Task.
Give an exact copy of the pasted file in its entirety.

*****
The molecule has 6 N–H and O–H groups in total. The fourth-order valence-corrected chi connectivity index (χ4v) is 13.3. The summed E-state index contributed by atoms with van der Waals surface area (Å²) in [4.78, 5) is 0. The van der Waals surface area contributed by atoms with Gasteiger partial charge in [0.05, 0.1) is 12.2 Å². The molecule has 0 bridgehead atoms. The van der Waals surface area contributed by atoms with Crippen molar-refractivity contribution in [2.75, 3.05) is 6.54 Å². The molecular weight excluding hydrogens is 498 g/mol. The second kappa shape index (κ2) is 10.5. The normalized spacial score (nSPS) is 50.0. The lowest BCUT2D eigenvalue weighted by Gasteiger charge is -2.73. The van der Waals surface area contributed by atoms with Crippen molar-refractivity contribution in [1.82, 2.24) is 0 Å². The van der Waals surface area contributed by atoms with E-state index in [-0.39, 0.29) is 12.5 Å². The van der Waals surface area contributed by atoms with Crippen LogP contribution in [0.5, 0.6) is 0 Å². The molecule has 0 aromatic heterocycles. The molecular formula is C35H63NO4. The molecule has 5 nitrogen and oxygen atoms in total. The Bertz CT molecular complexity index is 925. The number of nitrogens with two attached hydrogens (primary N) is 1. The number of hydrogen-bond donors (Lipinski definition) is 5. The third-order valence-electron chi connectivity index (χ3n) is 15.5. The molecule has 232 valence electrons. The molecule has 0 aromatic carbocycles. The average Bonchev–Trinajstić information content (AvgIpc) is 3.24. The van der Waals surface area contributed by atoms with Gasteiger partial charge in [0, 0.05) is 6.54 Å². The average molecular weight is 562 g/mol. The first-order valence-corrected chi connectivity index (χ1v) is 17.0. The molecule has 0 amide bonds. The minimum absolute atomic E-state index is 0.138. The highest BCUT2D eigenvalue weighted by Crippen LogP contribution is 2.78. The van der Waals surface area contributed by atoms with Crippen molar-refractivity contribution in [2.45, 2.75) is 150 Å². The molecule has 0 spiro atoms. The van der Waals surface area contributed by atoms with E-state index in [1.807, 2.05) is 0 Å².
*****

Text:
The molecule has 6 N–H and O–H groups in total. The fourth-order valence-corrected chi connectivity index (χ4v) is 13.3. The summed E-state index contributed by atoms with van der Waals surface area (Å²) in [4.78, 5) is 0. The van der Waals surface area contributed by atoms with Gasteiger partial charge in [0.05, 0.1) is 12.2 Å². The molecule has 0 bridgehead atoms. The van der Waals surface area contributed by atoms with Crippen molar-refractivity contribution in [2.75, 3.05) is 6.54 Å². The molecular weight excluding hydrogens is 498 g/mol. The second kappa shape index (κ2) is 10.5. The normalized spacial score (nSPS) is 50.0. The lowest BCUT2D eigenvalue weighted by Gasteiger charge is -2.73. The van der Waals surface area contributed by atoms with Crippen molar-refractivity contribution in [1.82, 2.24) is 0 Å². The van der Waals surface area contributed by atoms with E-state index in [-0.39, 0.29) is 12.5 Å². The van der Waals surface area contributed by atoms with Crippen LogP contribution in [0.5, 0.6) is 0 Å². The molecule has 0 aromatic heterocycles. The molecular formula is C35H63NO4. The molecule has 5 nitrogen and oxygen atoms in total. The Bertz CT molecular complexity index is 925. The number of nitrogens with two attached hydrogens (primary N) is 1. The number of hydrogen-bond donors (Lipinski definition) is 5. The third-order valence-electron chi connectivity index (χ3n) is 15.5. The molecule has 232 valence electrons. The molecule has 0 aromatic carbocycles. The average Bonchev–Trinajstić information content (AvgIpc) is 3.24. The van der Waals surface area contributed by atoms with Gasteiger partial charge in [0, 0.05) is 6.54 Å². The average molecular weight is 562 g/mol. The first-order valence-corrected chi connectivity index (χ1v) is 17.0. The molecule has 0 amide bonds. The minimum absolute atomic E-state index is 0.138. The highest BCUT2D eigenvalue weighted by Crippen LogP contribution is 2.78. The van der Waals surface area contributed by atoms with Crippen molar-refractivity contribution in [2.45, 2.75) is 150 Å². The molecule has 0 spiro atoms. The van der Waals surface area contributed by atoms with E-state index in [1.807, 2.05) is 0 Å².